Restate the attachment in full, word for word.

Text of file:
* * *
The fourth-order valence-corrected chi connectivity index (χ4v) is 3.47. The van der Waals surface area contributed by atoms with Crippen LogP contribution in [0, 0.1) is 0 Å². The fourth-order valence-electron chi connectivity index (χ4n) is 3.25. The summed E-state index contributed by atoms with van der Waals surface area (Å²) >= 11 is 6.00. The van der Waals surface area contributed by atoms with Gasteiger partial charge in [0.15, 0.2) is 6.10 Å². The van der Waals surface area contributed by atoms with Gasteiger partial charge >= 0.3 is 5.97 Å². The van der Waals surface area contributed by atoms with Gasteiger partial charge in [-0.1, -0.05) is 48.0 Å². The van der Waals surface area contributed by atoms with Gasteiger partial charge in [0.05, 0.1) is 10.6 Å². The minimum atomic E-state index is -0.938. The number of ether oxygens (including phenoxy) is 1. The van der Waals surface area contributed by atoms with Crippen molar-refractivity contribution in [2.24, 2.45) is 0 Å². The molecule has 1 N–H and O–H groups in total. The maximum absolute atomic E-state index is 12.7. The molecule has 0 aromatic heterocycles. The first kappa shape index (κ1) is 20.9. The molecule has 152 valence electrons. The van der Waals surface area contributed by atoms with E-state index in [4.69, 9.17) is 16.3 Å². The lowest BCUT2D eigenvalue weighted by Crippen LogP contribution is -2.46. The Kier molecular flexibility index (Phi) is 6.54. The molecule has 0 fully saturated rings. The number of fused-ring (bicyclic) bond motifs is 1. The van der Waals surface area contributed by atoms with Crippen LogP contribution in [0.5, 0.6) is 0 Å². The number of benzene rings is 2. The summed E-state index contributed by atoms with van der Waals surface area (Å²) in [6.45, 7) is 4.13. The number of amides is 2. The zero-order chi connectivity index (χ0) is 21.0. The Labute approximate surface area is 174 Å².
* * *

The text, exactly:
The fourth-order valence-corrected chi connectivity index (χ4v) is 3.47. The van der Waals surface area contributed by atoms with Crippen LogP contribution in [0, 0.1) is 0 Å². The fourth-order valence-electron chi connectivity index (χ4n) is 3.25. The summed E-state index contributed by atoms with van der Waals surface area (Å²) >= 11 is 6.00. The van der Waals surface area contributed by atoms with Gasteiger partial charge in [0.15, 0.2) is 6.10 Å². The van der Waals surface area contributed by atoms with Gasteiger partial charge >= 0.3 is 5.97 Å². The van der Waals surface area contributed by atoms with Gasteiger partial charge in [-0.1, -0.05) is 48.0 Å². The van der Waals surface area contributed by atoms with Gasteiger partial charge in [0.05, 0.1) is 10.6 Å². The minimum atomic E-state index is -0.938. The number of ether oxygens (including phenoxy) is 1. The van der Waals surface area contributed by atoms with Crippen molar-refractivity contribution in [2.24, 2.45) is 0 Å². The molecule has 1 N–H and O–H groups in total. The maximum absolute atomic E-state index is 12.7. The molecule has 0 aromatic heterocycles. The first kappa shape index (κ1) is 20.9. The molecule has 152 valence electrons. The van der Waals surface area contributed by atoms with E-state index in [4.69, 9.17) is 16.3 Å². The lowest BCUT2D eigenvalue weighted by Crippen LogP contribution is -2.46. The Kier molecular flexibility index (Phi) is 6.54. The molecule has 0 fully saturated rings. The number of fused-ring (bicyclic) bond motifs is 1. The van der Waals surface area contributed by atoms with Crippen LogP contribution in [0.5, 0.6) is 0 Å². The number of benzene rings is 2. The summed E-state index contributed by atoms with van der Waals surface area (Å²) in [6.45, 7) is 4.13. The number of amides is 2. The zero-order chi connectivity index (χ0) is 21.0. The Labute approximate surface area is 174 Å².